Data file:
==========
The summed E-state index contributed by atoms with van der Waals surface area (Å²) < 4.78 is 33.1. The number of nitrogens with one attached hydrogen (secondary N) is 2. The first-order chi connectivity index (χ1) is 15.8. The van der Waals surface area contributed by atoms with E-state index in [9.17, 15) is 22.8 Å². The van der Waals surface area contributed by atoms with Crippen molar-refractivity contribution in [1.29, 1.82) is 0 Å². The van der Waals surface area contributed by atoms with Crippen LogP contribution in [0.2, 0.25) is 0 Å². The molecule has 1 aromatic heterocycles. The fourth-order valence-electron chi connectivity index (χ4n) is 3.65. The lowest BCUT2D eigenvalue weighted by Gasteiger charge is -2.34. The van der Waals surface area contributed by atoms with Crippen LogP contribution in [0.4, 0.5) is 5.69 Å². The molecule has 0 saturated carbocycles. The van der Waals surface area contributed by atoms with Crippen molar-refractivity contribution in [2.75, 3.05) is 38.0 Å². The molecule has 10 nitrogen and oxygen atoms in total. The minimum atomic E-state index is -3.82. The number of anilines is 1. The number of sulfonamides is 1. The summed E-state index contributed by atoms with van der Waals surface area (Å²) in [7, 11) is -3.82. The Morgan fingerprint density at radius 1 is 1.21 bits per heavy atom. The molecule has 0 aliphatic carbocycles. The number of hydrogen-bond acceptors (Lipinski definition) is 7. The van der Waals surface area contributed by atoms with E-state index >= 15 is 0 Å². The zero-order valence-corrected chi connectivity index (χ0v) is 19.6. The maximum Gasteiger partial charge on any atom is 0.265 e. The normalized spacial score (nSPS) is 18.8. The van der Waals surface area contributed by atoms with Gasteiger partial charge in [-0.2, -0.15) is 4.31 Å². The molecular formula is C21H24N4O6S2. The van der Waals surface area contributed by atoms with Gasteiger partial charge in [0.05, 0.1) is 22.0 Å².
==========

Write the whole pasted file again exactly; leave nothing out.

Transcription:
The summed E-state index contributed by atoms with van der Waals surface area (Å²) < 4.78 is 33.1. The number of nitrogens with one attached hydrogen (secondary N) is 2. The first-order chi connectivity index (χ1) is 15.8. The van der Waals surface area contributed by atoms with E-state index in [9.17, 15) is 22.8 Å². The van der Waals surface area contributed by atoms with Crippen molar-refractivity contribution in [1.29, 1.82) is 0 Å². The van der Waals surface area contributed by atoms with Crippen LogP contribution in [0.2, 0.25) is 0 Å². The molecule has 1 aromatic heterocycles. The fourth-order valence-electron chi connectivity index (χ4n) is 3.65. The lowest BCUT2D eigenvalue weighted by Gasteiger charge is -2.34. The van der Waals surface area contributed by atoms with Crippen LogP contribution in [0.4, 0.5) is 5.69 Å². The molecule has 0 saturated carbocycles. The van der Waals surface area contributed by atoms with Crippen molar-refractivity contribution in [2.75, 3.05) is 38.0 Å². The molecule has 10 nitrogen and oxygen atoms in total. The minimum atomic E-state index is -3.82. The number of anilines is 1. The number of sulfonamides is 1. The summed E-state index contributed by atoms with van der Waals surface area (Å²) in [7, 11) is -3.82. The Morgan fingerprint density at radius 1 is 1.21 bits per heavy atom. The molecule has 0 aliphatic carbocycles. The number of hydrogen-bond acceptors (Lipinski definition) is 7. The van der Waals surface area contributed by atoms with E-state index >= 15 is 0 Å². The zero-order valence-corrected chi connectivity index (χ0v) is 19.6. The maximum Gasteiger partial charge on any atom is 0.265 e. The normalized spacial score (nSPS) is 18.8. The van der Waals surface area contributed by atoms with Gasteiger partial charge in [-0.2, -0.15) is 4.31 Å². The molecular formula is C21H24N4O6S2. The van der Waals surface area contributed by atoms with Gasteiger partial charge in [0.05, 0.1) is 22.0 Å².